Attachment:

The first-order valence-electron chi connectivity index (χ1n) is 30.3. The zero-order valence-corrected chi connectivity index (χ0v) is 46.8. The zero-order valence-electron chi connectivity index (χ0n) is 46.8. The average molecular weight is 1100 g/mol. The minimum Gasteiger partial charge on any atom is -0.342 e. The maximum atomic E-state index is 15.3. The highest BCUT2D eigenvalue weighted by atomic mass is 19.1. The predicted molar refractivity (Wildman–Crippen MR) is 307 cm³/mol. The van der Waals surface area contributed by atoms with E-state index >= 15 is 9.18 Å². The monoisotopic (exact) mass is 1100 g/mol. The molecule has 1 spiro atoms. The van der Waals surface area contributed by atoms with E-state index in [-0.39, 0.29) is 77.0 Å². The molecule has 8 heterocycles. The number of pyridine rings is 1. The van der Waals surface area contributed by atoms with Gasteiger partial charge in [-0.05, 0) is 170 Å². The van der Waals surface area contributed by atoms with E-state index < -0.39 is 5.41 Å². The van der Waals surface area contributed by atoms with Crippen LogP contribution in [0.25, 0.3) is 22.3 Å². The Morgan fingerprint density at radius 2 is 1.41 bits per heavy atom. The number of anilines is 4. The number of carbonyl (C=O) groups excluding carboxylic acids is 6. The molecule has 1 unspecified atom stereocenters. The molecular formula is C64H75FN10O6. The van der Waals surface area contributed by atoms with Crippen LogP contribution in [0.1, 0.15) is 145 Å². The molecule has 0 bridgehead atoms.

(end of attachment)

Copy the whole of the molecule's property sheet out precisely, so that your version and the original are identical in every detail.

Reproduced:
The first-order valence-electron chi connectivity index (χ1n) is 30.3. The zero-order valence-corrected chi connectivity index (χ0v) is 46.8. The zero-order valence-electron chi connectivity index (χ0n) is 46.8. The average molecular weight is 1100 g/mol. The minimum Gasteiger partial charge on any atom is -0.342 e. The maximum atomic E-state index is 15.3. The highest BCUT2D eigenvalue weighted by atomic mass is 19.1. The predicted molar refractivity (Wildman–Crippen MR) is 307 cm³/mol. The van der Waals surface area contributed by atoms with E-state index >= 15 is 9.18 Å². The monoisotopic (exact) mass is 1100 g/mol. The molecule has 1 spiro atoms. The van der Waals surface area contributed by atoms with E-state index in [-0.39, 0.29) is 77.0 Å². The molecule has 8 heterocycles. The number of pyridine rings is 1. The van der Waals surface area contributed by atoms with Gasteiger partial charge in [-0.05, 0) is 170 Å². The van der Waals surface area contributed by atoms with E-state index < -0.39 is 5.41 Å². The van der Waals surface area contributed by atoms with Crippen LogP contribution in [0.25, 0.3) is 22.3 Å². The Morgan fingerprint density at radius 2 is 1.41 bits per heavy atom. The number of anilines is 4. The number of carbonyl (C=O) groups excluding carboxylic acids is 6. The molecule has 1 unspecified atom stereocenters. The molecular formula is C64H75FN10O6. The van der Waals surface area contributed by atoms with Crippen LogP contribution in [0.1, 0.15) is 145 Å². The molecule has 0 bridgehead atoms.